There used to be a sustainability surcharge added to each check, but the couple eliminated it after three months, concerned it might discourage decent tips. Additionally, employees can purchase the food and wine at cost. Workers get a bargain and in the process learn more about what they’re serving.
Everything is designed to ensure that the partners can sustain their commitment to the menu because Bornemann says he’s seen too many places whose menus shrink after the first six months because the operation can’t reduce rent or labor costs and something has to give. In comparison, Crudo’s menu has gotten longer. “Because our labor model and occupancy costs are small, we can afford to put money into more expensive products,” says Bornemann. “The rest of the operation supports the food we want to provide, and the enthusiasm from our staff when they sell our products leads to tips that are sustainable for employees.” Despite attempts to eliminate the tip model by restaurants large and small, including Danny Meyer’s Union Square Hospitality Group, Bornemann intends to keep that element intact.
Their formula leaves one thing out: Investors. Crudo e Nudo has none, which was always the plan. The owners got started on $20,000 from Bornemann’s family, which has already been repaid, $30,000 from Culhane, and $10,000 in pop-up earnings. They may be responsible to the larger community — customers, employees, neighbors — but they’re obligated to no one when it comes to deciding how the business should look.
Bornemann recalls sprinting to the bank in the early days to deposit $8 in the restaurant’s account so they wouldn’t be penalized for falling below a $2,000 balance. By the end of 2021, they had $160,000 in that account, an amount that will be slimmed down once they pay taxes and see how much their next Los Angeles spot, which they hope to open in October, will cost. Their $40,000 salaries in the first year don’t feel like much for business owners, but they plan to take home a percentage of the net profits from that year as well.
Bornemann admires chefs who can make the big restaurant model work. He marvels at Evan Funke’s Hollywood restaurant, Mother Wolf, which has people clamoring for its more than 200 seats, and at the pressure that has to come with celebrity clients and with powerful, moneyed partners who might have their own ideas on how to run a business. It’s been the path to success for a long time, in many creative fields: “Artists have had patrons throughout history,” he says, “and maybe you decide you just want to focus on cooking and have partners to deal with the rest of the stuff, but that’s not for me.”
Bornemann thinks there’s a price to pay unless you’re one of the few chefs who are in demand from day one. “It messes with your head,” he says of having a business of that size. “You have big salaries from the get-go, and between that and big rent, if you start to struggle the only thing you can reduce is food costs, and then the quality goes down.”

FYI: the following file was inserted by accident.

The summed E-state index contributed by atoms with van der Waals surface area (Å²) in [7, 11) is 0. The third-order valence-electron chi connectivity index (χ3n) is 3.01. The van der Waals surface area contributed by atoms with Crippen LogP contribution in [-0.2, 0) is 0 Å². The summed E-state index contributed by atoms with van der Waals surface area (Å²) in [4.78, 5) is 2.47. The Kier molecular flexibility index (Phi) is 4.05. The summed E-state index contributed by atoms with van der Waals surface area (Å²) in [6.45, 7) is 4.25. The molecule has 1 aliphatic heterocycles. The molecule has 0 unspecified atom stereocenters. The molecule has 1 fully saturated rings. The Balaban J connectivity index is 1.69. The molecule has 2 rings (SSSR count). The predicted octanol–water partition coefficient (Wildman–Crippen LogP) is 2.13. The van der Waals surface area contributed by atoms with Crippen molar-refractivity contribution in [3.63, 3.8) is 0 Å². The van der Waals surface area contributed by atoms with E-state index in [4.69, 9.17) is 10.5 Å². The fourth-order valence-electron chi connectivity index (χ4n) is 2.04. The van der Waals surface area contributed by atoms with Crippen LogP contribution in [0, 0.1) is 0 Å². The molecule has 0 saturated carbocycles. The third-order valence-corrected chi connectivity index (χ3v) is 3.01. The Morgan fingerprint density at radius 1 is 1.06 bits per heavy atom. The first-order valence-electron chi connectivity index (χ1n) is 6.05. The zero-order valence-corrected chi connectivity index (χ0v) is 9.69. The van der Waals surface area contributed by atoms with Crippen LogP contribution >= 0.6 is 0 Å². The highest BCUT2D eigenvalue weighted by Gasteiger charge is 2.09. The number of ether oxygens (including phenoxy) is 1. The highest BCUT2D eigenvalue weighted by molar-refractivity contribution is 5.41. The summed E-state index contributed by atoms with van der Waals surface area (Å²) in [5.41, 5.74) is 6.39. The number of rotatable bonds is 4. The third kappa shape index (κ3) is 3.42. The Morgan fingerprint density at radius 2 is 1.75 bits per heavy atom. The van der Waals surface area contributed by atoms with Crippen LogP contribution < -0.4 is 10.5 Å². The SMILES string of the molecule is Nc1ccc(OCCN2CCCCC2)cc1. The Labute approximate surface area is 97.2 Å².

And working with big-budget investors can make employees, even the chef in charge, second-guess themselves rather than disagree with the people who pay the way. “I think it makes other people in my position afraid to do something on their own because they’re used to being in the power dynamic of working for someone else,” he says. “You imagine what owners know that you don’t, which seems like a barrier to entry.”
In a still-uncertain restaurant economy, a smaller model that’s likely to survive, and the autonomy that comes with it, feels like plenty of success. Bornemann’s dream is to build around 60 to 80 seats. He and Culhane are scouring the Westside for a second space, determined to stay small because he knows of too many 100-seat places that are “paying to keep the wheels spinning” on the nights they aren’t full; he’s convinced it’s better to run out of tables than to risk empty ones. They’ve kept to that approach in what Culhane calls a “roommate” arrangement with Breakfast by Salt’s Cure owner Chris Phelps: Culhane and Bornemann operate the restaurant Bella Dea at night in a small space in New York City’s West Village, while Phelps runs Breakfast by Salt’s Cure in the same space from eight to three.
The partners prefer moderation in all things, including ambition. Bornemann and Culhane have a profitable small restaurant and enough money to start another without having to alter the model. They and their employees have some time for themselves — knowing the place is in good hands if he isn’t there on a Friday night, and having that fifth day of the week to hit the beach or go fishing, may not seem like a big deal to some, but it makes everything else more manageable. And the operation is healthy enough to think about improvements, though their dreams on that front are proportional to everything else about the restaurant.
Culhane knows exactly what she’d like to add to Crudo e Nudo. “A second bathroom,” she says.
Update, August 9, 3:58 p.m. PST: This story has been updated to clarify investment details about the restaurant.